Well, it worked and that’s a good thing as I was beginning to feel like Clark Griswold, the hapless father character played by Chevy Chase, in the movie Christmas Vacation, when he couldn’t make his holiday lights work. Just plug them in… I like to think that I am better than him. Hmm…
As is often the case when I am running offshore, we were visited by a little bird that stayed with us for several hours, exploring, and pooping on, every corner of the boat before leaving as quickly as he arrived. Here he’s (or is it a she?)checking out the little bromeliad that Brenda and I had on board for our trip after picking it off of a tree in southern Florida. It will be interesting to see how it (the plant, not the bird) likes CT summer weather. Here’s a map of our run from Hampton To Montauk including the windy part inside from below Cape Hatteras. You can see why I prefer ocean passages. Pretty straight line compared to inside. However, it’s a lot tougher to drop the hook for dinner and a cold beverage at night. So, as we round Montauk Point and enter Long Island Sound, I think that the only thing not working is the Engine hour meter. I believe and hope that it’s counting away but, for now, here’s to hoping that it’s a “covert counter”. I’ll also have to decide if I am going to pull the speedo and plotter to have them checked as they both didn’t work and now do. I wonder if it had to do with that little brown wire?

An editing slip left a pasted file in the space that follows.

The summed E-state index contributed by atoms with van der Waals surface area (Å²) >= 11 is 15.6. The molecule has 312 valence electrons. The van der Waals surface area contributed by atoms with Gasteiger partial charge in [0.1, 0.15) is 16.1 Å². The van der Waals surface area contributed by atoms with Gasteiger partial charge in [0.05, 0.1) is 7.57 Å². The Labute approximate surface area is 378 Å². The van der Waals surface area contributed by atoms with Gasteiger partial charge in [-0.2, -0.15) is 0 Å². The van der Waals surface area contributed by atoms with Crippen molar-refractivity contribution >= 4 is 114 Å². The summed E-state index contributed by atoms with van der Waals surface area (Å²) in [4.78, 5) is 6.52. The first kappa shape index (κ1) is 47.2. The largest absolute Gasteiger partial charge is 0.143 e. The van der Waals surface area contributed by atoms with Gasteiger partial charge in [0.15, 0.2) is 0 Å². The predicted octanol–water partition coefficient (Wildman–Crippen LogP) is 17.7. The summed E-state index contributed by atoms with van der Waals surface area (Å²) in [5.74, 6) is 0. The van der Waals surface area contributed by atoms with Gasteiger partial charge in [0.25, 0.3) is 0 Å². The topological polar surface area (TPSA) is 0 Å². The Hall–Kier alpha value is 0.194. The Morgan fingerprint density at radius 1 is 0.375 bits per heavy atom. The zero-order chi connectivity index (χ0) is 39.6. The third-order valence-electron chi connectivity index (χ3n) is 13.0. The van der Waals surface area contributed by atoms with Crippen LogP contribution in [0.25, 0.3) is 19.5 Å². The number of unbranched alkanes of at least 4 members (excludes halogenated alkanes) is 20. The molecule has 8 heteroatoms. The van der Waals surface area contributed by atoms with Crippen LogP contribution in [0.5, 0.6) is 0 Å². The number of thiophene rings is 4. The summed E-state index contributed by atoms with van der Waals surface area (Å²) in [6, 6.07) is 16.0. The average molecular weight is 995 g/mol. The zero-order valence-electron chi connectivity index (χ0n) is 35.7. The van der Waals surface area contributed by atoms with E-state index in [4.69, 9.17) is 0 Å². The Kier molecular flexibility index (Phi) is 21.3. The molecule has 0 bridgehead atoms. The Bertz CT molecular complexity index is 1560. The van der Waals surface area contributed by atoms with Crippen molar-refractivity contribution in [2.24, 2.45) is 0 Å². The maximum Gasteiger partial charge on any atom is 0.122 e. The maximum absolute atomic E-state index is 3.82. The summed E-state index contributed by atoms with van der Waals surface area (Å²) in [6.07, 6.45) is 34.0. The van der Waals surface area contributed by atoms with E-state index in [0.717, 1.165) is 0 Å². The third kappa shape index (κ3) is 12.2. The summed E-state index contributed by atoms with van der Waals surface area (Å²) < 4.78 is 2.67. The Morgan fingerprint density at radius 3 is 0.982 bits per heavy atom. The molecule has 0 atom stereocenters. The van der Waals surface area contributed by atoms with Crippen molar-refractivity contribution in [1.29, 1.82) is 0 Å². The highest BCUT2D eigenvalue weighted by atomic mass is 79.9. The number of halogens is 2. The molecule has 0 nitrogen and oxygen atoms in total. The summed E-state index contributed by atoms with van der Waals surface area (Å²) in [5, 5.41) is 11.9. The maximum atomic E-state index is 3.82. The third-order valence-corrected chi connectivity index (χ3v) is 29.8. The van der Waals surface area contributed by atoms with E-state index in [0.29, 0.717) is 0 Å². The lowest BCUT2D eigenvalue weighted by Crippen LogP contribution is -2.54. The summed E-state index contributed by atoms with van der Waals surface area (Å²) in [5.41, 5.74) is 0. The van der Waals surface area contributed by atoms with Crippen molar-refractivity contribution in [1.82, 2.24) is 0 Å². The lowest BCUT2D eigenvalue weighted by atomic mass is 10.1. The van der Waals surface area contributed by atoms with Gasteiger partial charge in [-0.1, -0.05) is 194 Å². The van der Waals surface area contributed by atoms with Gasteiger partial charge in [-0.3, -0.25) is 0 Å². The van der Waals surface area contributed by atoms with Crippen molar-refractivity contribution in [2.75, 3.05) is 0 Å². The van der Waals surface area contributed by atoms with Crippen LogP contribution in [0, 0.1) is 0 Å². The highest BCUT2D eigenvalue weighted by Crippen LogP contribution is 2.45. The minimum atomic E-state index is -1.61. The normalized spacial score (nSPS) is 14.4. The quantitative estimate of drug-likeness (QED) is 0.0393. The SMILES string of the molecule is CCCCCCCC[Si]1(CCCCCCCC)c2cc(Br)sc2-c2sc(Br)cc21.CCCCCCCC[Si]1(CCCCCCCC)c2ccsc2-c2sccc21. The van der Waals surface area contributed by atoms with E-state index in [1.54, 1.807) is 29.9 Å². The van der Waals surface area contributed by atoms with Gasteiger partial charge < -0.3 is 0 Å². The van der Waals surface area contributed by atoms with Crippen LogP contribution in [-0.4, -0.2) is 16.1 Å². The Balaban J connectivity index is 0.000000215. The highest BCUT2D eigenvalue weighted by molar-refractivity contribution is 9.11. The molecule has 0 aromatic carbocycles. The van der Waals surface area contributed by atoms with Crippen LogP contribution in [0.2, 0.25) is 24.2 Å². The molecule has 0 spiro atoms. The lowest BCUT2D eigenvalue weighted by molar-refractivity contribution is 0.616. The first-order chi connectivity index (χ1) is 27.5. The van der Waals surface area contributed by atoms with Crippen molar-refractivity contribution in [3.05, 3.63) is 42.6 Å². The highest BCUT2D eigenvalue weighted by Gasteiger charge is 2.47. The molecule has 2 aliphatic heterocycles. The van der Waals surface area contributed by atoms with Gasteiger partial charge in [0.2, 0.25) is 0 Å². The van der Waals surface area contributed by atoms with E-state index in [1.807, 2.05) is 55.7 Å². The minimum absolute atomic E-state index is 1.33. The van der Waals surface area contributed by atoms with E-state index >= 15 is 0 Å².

I guess that’s about it except to say that Michael and Jim have been great crew based on the way that they scarfed down the meals I prepared, won’t boycott Pandora because of the cuisine. It’s funny how guys tend to descend into decay and will eat most anything, and enjoy it, when they are out of sight of women.
I wonder if Jim will shave before he gets home. It’s a good thing that this trip didn’t take a month or he’d have begun looking like Tom Hanks in the movie Castaway. Well, better that than Wilson I guess.Perhaps I’ll close with a shot of the final sunrise from my winter aboard, as we approach Montauk.oh, one more thing… In case you might be wondering if I just recycled one of my sunset pictures (and you know who you are) here’s a shot of Montauk light. Sorry Rodney, I don’t have a copy of today’s WS Journal to hold up to prove this photo was taken today so you’ll just have to trust me on this. As much as I am looking forward to being home, I fear that the lawn will be in quite a state from my neglect. And as far as the run home is concerned, when it comes to ocean passages, they aren’t over till mother nature says that they are over. F-I-N-A-L-Y… Are we there yet?
Let the “honey-do” list commence Brenda, I’m ready, I think…